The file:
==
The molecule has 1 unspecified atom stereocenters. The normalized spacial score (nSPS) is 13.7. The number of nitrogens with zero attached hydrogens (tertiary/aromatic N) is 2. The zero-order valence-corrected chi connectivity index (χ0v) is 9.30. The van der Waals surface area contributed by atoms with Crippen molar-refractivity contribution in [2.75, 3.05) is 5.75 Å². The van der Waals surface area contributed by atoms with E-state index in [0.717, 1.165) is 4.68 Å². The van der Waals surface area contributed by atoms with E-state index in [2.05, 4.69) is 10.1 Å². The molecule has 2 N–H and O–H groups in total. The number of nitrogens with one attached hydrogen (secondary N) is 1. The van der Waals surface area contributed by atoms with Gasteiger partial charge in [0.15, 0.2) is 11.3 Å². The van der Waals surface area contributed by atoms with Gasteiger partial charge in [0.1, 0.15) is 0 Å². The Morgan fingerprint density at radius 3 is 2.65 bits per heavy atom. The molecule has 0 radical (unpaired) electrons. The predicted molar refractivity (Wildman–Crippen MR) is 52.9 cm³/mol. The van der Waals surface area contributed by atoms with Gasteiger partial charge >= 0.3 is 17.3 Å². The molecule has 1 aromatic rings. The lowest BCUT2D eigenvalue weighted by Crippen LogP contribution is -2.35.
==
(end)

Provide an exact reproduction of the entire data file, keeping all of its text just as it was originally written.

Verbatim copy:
The molecule has 1 unspecified atom stereocenters. The normalized spacial score (nSPS) is 13.7. The number of nitrogens with zero attached hydrogens (tertiary/aromatic N) is 2. The zero-order valence-corrected chi connectivity index (χ0v) is 9.30. The van der Waals surface area contributed by atoms with Crippen molar-refractivity contribution in [2.75, 3.05) is 5.75 Å². The van der Waals surface area contributed by atoms with E-state index in [0.717, 1.165) is 4.68 Å². The van der Waals surface area contributed by atoms with E-state index in [2.05, 4.69) is 10.1 Å². The molecule has 2 N–H and O–H groups in total. The number of nitrogens with one attached hydrogen (secondary N) is 1. The van der Waals surface area contributed by atoms with Gasteiger partial charge in [0.15, 0.2) is 11.3 Å². The van der Waals surface area contributed by atoms with Gasteiger partial charge in [0.1, 0.15) is 0 Å². The Morgan fingerprint density at radius 3 is 2.65 bits per heavy atom. The molecule has 0 radical (unpaired) electrons. The predicted molar refractivity (Wildman–Crippen MR) is 52.9 cm³/mol. The van der Waals surface area contributed by atoms with Gasteiger partial charge >= 0.3 is 17.3 Å². The molecule has 1 aromatic rings. The lowest BCUT2D eigenvalue weighted by Crippen LogP contribution is -2.35.